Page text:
Reviewed By Jay Seaver
Posted 05/24/07 20:33:59

"Not exactly buried treasure, but still a decent find."
3 stars (Just Average)

"Diggers" is a nice little movie with a pretty decent cast, and I bet that it's peppered with memories from writer Ken Marino's childhood. It's a fairly well-done working man's drama that will resonate with a big chunk of its audience, and even those that don't love it will at least like it.

The diggers of the title are Long Island clammers, and in 1976 things weren't going so well for the individual clamdigger whose family had been doing it for generations: Money is tight, yields are down, and a corporation has purchased exclusive rights to the best waters. It's little wonder Hunt (Paul Rudd) is only doing it because he's known little else; he certainly doesn't want to die on his boat like his father just has. It's a harsh blow to Hunt and his sister Gina (Maura Tierney), but life goes on. For Hunt, that means taking Polaroids of the man-made landscape and meeting Zoey (Lauren Ambrose), a pretty summer resident. For Gina, it's making a connection with Hunt's friend Jack (Ron Eldard) when he comes to help her with repairs on her now-empty house. Then there's Lozo (Ken Marino), whose wife Julie (Sarah Paulson) tells him she is pregnant again just as vandals rip the motor from his boat.

It's easy to be cynical about having seen every bit of this movie before, especially since there aren't that many new twists to it. The corporation is bad in principle and callous in action, Hunt's father will have always gruffly said he should leave photography to the photographers but keep one of his son's pictures for Hunt to find after the old man's death, and a blow-up is almost inevitable once Hunt makes the discover that Jack is sleeping with a thirty-six year-old woman who is perfectly capable of making of making her own decisions. That's all expected, and there's nothing particularly wrong with doing what's expected, if it does that well.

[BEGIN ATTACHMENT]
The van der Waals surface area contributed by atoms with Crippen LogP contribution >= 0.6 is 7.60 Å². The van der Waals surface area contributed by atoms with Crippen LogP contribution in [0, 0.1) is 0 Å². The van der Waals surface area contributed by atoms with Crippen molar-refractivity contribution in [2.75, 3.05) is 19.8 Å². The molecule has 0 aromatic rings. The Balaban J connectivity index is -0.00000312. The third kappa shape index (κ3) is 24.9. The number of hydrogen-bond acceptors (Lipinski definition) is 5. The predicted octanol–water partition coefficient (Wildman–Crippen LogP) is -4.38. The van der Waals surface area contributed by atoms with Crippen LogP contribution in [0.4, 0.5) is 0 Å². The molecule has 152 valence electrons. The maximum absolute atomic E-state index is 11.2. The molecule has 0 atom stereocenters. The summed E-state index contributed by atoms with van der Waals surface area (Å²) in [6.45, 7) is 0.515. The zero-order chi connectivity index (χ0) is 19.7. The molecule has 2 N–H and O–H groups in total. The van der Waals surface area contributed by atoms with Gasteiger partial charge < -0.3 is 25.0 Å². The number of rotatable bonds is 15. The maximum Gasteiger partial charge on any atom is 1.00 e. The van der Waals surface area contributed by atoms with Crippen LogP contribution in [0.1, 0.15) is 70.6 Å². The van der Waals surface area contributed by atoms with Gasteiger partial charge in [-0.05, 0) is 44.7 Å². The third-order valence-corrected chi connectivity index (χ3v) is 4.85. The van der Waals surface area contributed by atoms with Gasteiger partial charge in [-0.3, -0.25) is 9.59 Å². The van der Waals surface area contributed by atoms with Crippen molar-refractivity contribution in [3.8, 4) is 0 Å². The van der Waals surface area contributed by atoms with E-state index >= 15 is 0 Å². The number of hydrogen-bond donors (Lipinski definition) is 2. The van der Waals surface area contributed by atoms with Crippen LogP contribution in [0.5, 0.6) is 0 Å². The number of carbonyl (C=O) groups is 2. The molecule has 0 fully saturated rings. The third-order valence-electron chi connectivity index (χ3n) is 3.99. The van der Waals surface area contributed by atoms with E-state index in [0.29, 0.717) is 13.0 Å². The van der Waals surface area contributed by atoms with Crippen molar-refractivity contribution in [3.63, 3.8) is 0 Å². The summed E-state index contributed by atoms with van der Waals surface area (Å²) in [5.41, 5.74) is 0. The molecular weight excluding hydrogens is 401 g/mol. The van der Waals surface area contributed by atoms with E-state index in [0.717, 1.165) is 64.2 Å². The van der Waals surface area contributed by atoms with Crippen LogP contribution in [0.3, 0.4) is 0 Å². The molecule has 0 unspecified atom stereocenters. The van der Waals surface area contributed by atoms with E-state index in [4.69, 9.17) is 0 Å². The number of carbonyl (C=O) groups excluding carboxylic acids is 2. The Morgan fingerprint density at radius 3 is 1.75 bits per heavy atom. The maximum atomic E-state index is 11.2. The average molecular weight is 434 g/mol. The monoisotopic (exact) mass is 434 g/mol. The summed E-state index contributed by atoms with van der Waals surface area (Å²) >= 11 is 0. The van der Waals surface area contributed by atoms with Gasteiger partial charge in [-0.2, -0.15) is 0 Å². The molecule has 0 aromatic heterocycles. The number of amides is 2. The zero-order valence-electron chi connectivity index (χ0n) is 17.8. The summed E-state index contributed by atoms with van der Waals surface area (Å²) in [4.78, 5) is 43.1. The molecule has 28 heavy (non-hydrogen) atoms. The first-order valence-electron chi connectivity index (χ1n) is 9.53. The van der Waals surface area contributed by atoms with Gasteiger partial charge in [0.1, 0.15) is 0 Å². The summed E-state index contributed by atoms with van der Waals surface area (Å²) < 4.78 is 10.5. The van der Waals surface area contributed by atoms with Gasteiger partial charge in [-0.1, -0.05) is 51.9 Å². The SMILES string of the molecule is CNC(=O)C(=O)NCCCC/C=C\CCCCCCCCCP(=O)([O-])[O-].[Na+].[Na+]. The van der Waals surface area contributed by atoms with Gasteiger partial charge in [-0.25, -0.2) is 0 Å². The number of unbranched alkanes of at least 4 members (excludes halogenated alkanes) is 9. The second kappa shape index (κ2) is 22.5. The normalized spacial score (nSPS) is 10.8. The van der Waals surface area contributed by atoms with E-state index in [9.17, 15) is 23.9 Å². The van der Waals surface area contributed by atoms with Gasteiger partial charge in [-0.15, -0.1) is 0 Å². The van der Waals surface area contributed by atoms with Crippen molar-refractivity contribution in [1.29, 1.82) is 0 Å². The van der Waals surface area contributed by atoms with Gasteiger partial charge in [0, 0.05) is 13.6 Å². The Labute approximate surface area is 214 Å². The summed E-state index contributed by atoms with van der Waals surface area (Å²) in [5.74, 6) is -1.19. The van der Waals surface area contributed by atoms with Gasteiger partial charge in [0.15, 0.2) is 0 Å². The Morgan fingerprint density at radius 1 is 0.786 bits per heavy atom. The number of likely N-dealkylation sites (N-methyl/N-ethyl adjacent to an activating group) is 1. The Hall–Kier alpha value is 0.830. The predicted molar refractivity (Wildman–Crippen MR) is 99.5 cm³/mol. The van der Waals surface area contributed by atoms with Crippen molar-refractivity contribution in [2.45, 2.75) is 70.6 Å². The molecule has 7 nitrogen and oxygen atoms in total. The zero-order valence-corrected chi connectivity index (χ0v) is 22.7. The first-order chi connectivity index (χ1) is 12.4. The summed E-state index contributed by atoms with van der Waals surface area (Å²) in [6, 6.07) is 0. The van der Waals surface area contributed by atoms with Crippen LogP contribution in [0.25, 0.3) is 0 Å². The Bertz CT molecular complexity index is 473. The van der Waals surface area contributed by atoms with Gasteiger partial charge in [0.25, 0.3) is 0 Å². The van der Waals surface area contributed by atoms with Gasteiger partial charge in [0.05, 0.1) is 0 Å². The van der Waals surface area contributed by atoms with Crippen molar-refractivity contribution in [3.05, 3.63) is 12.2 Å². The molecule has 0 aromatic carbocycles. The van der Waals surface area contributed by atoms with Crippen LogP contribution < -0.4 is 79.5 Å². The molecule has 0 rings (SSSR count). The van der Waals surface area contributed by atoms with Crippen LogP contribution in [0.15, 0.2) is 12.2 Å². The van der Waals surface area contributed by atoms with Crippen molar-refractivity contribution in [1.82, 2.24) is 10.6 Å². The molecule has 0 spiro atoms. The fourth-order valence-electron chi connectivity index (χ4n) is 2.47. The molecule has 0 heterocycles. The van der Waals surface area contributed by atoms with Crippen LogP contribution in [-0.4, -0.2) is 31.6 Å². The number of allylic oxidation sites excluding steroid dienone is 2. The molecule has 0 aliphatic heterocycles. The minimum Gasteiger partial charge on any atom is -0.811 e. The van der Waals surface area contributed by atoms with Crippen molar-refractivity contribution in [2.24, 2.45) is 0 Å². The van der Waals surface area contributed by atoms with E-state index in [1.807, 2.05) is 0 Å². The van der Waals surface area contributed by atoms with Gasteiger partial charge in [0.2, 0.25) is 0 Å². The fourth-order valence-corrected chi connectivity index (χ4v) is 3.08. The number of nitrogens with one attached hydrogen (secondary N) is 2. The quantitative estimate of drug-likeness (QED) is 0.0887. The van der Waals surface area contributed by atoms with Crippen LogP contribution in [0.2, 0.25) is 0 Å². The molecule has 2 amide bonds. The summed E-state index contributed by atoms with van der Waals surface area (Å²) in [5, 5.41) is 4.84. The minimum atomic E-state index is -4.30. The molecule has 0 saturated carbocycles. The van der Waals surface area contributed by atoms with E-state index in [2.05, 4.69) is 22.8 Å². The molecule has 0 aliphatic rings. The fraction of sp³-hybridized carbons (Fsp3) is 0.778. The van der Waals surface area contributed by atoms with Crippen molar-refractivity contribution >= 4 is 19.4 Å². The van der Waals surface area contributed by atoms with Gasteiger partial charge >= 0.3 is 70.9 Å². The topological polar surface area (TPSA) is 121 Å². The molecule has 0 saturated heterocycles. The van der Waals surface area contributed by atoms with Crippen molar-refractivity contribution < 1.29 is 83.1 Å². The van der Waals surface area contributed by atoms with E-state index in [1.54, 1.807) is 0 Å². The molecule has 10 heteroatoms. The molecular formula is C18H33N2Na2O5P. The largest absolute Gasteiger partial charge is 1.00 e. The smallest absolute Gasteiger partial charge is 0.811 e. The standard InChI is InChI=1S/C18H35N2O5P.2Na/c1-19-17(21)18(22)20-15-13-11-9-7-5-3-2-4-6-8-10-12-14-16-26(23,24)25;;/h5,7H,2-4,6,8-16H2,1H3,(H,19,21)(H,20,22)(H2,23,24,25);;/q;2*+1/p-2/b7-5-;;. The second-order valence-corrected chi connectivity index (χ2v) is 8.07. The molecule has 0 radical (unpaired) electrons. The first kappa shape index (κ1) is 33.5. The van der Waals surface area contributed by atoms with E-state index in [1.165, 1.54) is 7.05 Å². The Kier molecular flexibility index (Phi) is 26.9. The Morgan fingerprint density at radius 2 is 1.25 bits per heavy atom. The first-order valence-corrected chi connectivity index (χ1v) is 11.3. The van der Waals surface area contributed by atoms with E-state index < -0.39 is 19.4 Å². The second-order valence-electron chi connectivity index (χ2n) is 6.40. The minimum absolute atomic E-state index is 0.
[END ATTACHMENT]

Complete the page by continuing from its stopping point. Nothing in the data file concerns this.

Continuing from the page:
Which Diggers manages for the most part. It's got a nice eye for detail; I like when movies show the audience how to do something, even if it's something as simple as using a tool to dredge clams up from the seabed. Its a small thing, but it connects us to the characters in a very basic way. Director Katherine Dieckmann and her crew recreate a 1970s fishing in a way that never seems limited; if feels like she can move her camera anywhere without having to worry about hitting an anachronism (though that kind of village never changes that much anyway). There is an austere beauty to Hunt's photos.

Sometimes, though, Dieckmann and Marino hit things a little too hard. They spend a little too much time reminding us that the film takes place in 1976, for instance: There's a throwaway comment about that year's Olympics that really should be enough toward the beginning, but it seems like there's something less subtle every fifteen or twenty minutes later, and all those work against the timelessness of the story - instead of being about these people, it becomes about that specific time for a few minutes. The almost cartoonish nastiness with which Lozo's job application is treated is one of those moments that may be based on fact but making the corporation mean rather than just uncaring. And the stoner-guy who says weird things is just an over used stock character.

Josh Hamilton is entertaining in the part, though, as is most of the cast, almost all of whom are firmly ensconced on the list of actors people recognize and enjoy but don't go out of their way to see. Paul Rudd is at the top of that list, giving the comfortable lead performance that carries the movie (for someone who used to be talked about as a leading man, he's spent a long time in small scene-stealing roles; no-one steals a scene from him, though). Lauren Ambrose is effervescent and funny as the visitor who catches his eye; Maura Tierney is equally amusing, in a more melancholy way, as his sad-sack sister. Ken Marino and Sarah Paulson are great harried marrieds, snapping at each other enough to show that they're quite stressed but never leaving much doubt that they love each other.

Like the rest of the movie, they're each a little better than you might expect. Not much in "Diggers" will crack any kind of list of the best, but none of it is particularly unsatisfying, either.

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